Here is a brief discussion of the methods I use to sharpen and polish my swords along with video tutorials.
These methods are best suitable for all blades that the have lenticular or appleseed edge geometry such as Katana and European cut-oriented swords (mostly Oakeshott types X - XIV)
These methods can also work on blades with flat edge geometry such as flatened diamond shapes found in many European thrust oriented or cut/thrust oriented swords. I find the hand methods work more easily for flat edges but the belt grinder method can work fine if you apply it carefully.
I do not recommend using these methods on blades that are hollow ground meaning they have a concave edge geometry. I also do not recommend anyone who is not an expert and experienced polisher to attempt to polish antique swords with historical and or artistic value. those sort of swords really need an experienced artist to polish them. these methods are for common modern production swords only and works well for them.
This first my video is on hand sharpening/polishing. I still do this mostly inbetween the 1200 belt sanding and stropping to remove unsightly belt marks and help refine the polish and edge. If I started with the belt sander I only use the 1000 - 2000 grit paper; 1000 between the 500 and 1200 grit belts, and again with the 2000 paper between the 1200 and leather belts.
I also have begun to clamp down the blade to a bench or table edge and move the paper over the secured blade. less chances of accidentally taking off a finger and works the same way with the same motions.
If you want to use the belt grinder/sander and get those wicked sharp edges people talk about you will first need the machine, here's a link to where to buy the belt sander I use. it works really well (Use these belts).
You can do everything up to the leather belt with the belt series:
D. Aluminium Oxide Grinding Belts.
The 500 and 1200 grits are all you really need unless you are sharpening blunt swords or removing heavy secondary bevels.
I also like the A. 15 micron Silicon Carbide Sharpening Belts as an in-between for the 500 and 1200 (the 500 grits are marked 20 micron and the 1200 are marked 9 micron putting the 15 micron between them in grit).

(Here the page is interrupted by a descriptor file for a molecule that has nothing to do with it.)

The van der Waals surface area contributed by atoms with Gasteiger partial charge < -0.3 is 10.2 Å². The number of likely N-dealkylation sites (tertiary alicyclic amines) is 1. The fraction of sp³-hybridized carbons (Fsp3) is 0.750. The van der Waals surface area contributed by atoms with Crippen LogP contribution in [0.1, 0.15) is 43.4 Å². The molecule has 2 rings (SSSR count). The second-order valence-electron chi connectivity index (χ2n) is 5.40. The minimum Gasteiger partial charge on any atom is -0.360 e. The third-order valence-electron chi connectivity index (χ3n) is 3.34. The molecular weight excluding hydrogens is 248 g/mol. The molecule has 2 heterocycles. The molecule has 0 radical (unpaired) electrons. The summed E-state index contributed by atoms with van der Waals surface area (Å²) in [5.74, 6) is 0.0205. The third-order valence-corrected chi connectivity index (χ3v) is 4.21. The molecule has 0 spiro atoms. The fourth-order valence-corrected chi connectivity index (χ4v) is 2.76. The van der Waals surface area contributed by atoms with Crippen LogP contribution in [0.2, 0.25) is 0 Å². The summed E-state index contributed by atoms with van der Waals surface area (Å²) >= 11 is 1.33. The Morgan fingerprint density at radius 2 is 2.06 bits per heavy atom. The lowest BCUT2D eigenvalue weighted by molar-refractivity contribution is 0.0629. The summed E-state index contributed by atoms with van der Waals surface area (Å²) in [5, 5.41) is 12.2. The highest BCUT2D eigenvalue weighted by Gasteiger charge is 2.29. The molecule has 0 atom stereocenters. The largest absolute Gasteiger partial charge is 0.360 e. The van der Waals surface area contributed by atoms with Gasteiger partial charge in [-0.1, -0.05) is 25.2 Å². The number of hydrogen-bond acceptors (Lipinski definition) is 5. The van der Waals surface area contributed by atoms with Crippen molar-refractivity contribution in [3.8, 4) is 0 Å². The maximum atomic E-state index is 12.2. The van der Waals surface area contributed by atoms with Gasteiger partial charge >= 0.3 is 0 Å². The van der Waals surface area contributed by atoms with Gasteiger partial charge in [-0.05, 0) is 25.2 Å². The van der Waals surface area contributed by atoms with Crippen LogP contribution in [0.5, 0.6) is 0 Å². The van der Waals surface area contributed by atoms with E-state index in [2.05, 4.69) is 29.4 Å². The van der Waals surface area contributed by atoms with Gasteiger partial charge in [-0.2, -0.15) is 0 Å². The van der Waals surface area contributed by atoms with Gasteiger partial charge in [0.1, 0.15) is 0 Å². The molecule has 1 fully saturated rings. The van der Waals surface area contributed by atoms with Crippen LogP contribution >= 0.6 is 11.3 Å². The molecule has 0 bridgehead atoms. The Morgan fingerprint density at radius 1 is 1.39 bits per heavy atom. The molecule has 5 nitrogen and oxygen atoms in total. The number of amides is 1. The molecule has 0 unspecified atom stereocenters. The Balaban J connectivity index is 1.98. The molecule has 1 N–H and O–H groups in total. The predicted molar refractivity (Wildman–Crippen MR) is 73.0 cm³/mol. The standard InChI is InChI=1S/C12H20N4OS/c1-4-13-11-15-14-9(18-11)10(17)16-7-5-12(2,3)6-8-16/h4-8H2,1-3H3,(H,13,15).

At the bottom of that page is: E. Leather Honing Belts and a link labled "ACC" which brings you to the page that has the honing compound here.
Here's how to do it:
This machine works great for CONVEX edges such as lenticular or appleseed shaped edges but is not suitable for hollow ground blades; for these you need a fancier machine with the right kind of wheel. please do not fall to the temptation of taking the top wheel guard off and using that guard as a contact wheel. I have tried this with disastrous results. that wheel is not designed to be a contact wheel and will cause your blade to bounce which will screw things up fast.
For flattened diamond and other flat edged blades I do the same thing at for convex or Appleseed blades except that I use almost no pressure against the belt and I watch very carefully to make sure as much of the flat is being touched as possible. I have had poor results from using the flat guide bar that comes with the machine but your results may vary. I think the main reason it hasn't worked too well for me is that I didn't need it for so long I lost the screws and none of the replacements I have found have realy fit right. so don't throw out those screws or that plate as you might want them later on.
Good luck all, and remember the best thing you can do is go slow and check your progress often.
I hope this tutorial on how to sharpen a sword has been helpful. To return to Navigating the Sword Care Maze to How to Sharpen a Sword click here